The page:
• As a child enters the teen years, a transition plan should be discussed and incorporated in the IEP. For those receiving IEP services, the public school district is required to provide services until age 21.
  • A 504 plan (Section 504: a US federal statute that prohibits discrimination based on disability) can be considered for those who require accommodations or modifications such as front-of-class seating, assistive technology devices, classroom scribes, extra time between classes, modified assignments, and enlarged text.
  • Developmental Disabilities Administration (DDA) enrollment is recommended. DDA is a US public agency that provides services and support to qualified individuals. Eligibility differs by state but is typically determined by diagnosis and/or associated cognitive/adaptive disabilities.
  • Families with limited income and resources may also qualify for supplemental security income (SSI) for their child with a disability.

Motor Dysfunction

Gross motor dysfunction

  • Physical therapy is recommended to maximize mobility and to reduce the risk for later-onset orthopedic complications (e.g., contractures, scoliosis, hip dislocation).
  • Consider use of durable medical equipment and positioning devices as needed (e.g., wheelchairs, walkers, bath chairs, orthotics, adaptive strollers).

Fine motor dysfunction. Occupational therapy is recommended for difficulty with fine motor skills that affect adaptive function such as feeding, grooming, dressing, and writing.

Oral motor dysfunction. Assessment should be carried out at each visit and clinical feeding evaluations and/or radiographic swallowing studies should be obtained for choking/gagging during feeds, poor weight gain, frequent respiratory illnesses, or feeding refusal that is not otherwise explained. Assuming that the child is safe to eat by mouth, feeding therapy (typically by an occupational or speech therapist) is recommended to help improve coordination or sensory-related feeding issues. Feeds can be thickened or chilled for safety. When feeding dysfunction is severe, an NG-tube or G-tube may be necessary.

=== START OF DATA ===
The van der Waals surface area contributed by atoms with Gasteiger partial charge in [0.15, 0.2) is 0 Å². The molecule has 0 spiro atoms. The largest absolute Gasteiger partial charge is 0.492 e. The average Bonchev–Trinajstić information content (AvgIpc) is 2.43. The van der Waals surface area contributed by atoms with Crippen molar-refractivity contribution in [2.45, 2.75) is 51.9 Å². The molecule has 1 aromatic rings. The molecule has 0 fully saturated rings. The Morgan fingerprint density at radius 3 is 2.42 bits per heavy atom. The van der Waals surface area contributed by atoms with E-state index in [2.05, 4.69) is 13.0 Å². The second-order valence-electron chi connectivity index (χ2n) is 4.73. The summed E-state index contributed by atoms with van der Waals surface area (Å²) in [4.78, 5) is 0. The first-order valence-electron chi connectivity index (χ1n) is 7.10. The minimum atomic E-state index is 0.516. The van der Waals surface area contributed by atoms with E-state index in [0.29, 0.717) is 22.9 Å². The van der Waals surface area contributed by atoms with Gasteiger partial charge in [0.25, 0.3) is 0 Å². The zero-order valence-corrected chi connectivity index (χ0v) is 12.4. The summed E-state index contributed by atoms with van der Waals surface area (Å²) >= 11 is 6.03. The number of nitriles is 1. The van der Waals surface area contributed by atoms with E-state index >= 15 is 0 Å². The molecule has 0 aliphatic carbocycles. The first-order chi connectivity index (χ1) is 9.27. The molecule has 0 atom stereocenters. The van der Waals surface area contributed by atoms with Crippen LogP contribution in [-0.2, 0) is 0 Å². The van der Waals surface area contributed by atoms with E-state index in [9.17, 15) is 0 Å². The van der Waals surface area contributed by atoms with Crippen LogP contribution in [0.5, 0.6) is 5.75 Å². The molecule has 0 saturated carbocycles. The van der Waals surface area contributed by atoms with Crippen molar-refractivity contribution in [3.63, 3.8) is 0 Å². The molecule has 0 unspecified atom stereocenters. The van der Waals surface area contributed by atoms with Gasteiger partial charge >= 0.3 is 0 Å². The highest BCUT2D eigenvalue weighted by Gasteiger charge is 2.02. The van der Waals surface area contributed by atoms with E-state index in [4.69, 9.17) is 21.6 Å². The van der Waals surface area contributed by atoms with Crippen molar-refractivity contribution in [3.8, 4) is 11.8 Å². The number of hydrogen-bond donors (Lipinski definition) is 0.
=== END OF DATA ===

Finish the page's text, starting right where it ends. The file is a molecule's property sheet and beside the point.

Communication issues. Consider evaluation for alternative means of communication (e.g., augmentative and alternative communication [AAC]) for individuals who have expressive language difficulties. An AAC evaluation can be completed by a speech-language pathologist who has expertise in the area. The evaluation will consider cognitive abilities and sensory impairment to determine the most appropriate form of communication. AAC devices can range from low-tech, such as picture exchange communication, to high-tech, such as voice-generating devices. Contrary to popular belief, AAC devices do not hinder verbal development of speech, but rather support optimal speech and language development.